When I started this blog more than a year ago my head was crammed full of unspoken thoughts and my heart was in such pain that I could hardly see straight. Deep seated anger clouded my judgment. My mental health was fragile at best.
Seems in relinquishing infertility treatment and letting go of the life I thought I would be living I had some “issues” to address. Since then I’ve been fighting my way to some kind of peaceful existence. I’ve written about trying to find my way out of the cul de sac that had become my life, unpacking baggage I’d been carrying around for years on end and fighting demons that seemed intent on keeping me restless. I was making some pretty good progress on my mental health but the past week or so the demons have been working over time. What can I say? They like me. I’m an easy target. The result has been insomnia and a weird malaise that has no obvious cause.
Shlomit helped to crystallize my current angst. She’s written about the identity crisis and mental health challenges that come from living through a difficult transition. As we continue to evolve we take on different characteristics. Much like clay being molded I was trying to shape a new Pamela Jeanne, carve out a well-formed non-mom persona.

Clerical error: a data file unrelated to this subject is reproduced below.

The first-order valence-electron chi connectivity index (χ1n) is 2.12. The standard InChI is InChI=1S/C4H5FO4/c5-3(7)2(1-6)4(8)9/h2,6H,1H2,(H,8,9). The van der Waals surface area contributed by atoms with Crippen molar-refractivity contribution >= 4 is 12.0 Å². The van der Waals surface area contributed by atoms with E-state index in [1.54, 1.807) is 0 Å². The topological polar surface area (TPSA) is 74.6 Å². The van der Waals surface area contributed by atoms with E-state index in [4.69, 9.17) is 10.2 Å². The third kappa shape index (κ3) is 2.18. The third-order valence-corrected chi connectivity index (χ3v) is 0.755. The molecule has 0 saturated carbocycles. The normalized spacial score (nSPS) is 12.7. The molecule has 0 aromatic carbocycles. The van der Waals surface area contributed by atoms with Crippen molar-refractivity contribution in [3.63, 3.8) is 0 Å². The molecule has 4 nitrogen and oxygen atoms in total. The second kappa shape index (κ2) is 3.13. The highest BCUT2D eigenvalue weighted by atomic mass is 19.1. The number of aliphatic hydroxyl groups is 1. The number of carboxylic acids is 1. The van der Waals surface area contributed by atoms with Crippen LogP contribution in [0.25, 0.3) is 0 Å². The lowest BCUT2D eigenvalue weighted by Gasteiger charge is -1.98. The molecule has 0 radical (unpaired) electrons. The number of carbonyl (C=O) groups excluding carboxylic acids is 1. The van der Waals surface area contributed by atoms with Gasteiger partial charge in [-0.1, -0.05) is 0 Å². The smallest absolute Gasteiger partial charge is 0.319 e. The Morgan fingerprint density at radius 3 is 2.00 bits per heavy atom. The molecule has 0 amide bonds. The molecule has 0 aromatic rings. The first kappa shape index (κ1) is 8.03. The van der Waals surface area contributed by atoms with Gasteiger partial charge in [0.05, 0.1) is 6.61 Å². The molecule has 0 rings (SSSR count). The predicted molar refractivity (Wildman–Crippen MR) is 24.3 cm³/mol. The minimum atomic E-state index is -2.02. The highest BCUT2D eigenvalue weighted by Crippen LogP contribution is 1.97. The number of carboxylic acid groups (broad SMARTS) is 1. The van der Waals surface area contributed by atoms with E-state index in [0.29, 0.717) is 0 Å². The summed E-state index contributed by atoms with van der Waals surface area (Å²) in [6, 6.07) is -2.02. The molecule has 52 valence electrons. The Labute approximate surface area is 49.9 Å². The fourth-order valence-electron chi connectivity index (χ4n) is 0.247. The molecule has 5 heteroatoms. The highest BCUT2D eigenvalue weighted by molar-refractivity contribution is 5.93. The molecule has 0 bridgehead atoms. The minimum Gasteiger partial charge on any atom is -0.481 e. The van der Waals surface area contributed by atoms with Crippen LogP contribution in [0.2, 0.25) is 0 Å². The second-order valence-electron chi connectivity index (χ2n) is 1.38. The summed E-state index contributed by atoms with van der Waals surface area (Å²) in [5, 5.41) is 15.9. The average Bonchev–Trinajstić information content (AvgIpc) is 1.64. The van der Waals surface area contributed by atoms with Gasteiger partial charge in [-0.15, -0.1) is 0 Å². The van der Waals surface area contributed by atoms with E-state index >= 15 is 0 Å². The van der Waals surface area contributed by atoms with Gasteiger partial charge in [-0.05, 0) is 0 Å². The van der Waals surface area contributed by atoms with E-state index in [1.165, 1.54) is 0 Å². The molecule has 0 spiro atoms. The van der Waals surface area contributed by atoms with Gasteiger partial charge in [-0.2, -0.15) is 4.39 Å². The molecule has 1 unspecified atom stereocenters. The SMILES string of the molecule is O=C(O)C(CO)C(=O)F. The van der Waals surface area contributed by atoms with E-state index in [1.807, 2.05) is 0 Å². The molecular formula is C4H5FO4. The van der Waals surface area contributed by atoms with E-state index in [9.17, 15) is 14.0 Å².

There I was in the library, my nascent new self looking for yet another book to inspire me, to infuse me with a sense of well being. And then like a WHACK up the side of my head, something hit me.
In the display case sat a book called Beyond the Mommy Years. Just seeing the cover filled me with quiet rage. A photo of soapy knee bent in a tub and a hand holding a glass of wine implying a celebration of a job well done. A victory for having made it to a new stage of life. A voice inside my head said, “walk away. you do not want to crack the spine. shake it off.” What did I do? I checked it out.
Yeah, the book has been sitting on my kitchen counter until this morning. I just opened it. I needed a target to vent my anger. The jacket cover reads: “Thirty million mothers between 40 and 60 years old are about to face childless households for the first in decades. And for many, the community found on the playground, on the playing fields, and even at PTA meetings is gone.”
Oh, reaaaaaallllly? And I’m supposed to feel BAD for these women? They’re feeling grief you say? They’re trying to figure out this “postmommyhood” (the author’s term) stage of their life? Boo hoo.
Well get in the BACK of the line ladies. You’ve got some serious hard time to do before you’re going to find any sympathy from the likes of me. Try living the empty nest syndrome of a different flavor then we can talk. Until then, well…
So clearly anger has made its way back front and center in this unpredictable recovery of mine. Yes, there’s some good evidence here that I still harbor smoldering resentment for those who have zero appreciation for what ‘infertiles’ have to live through. My mental health can be easily rattled.
So, every time I think I’ve skipped ahead in my recovery, the reality of living infertile in a — let me add, clueless — ‘fertile’ world manages to sneak up on me. Sigh. More work to do. On today’s list is some spring cleaning … the closets, under the bed, the places where I’ve stuffed things I wasn’t ready to get rid of just yet. And maybe, just maybe I’ll break some china. I’ve got to dissipate the anger somehow.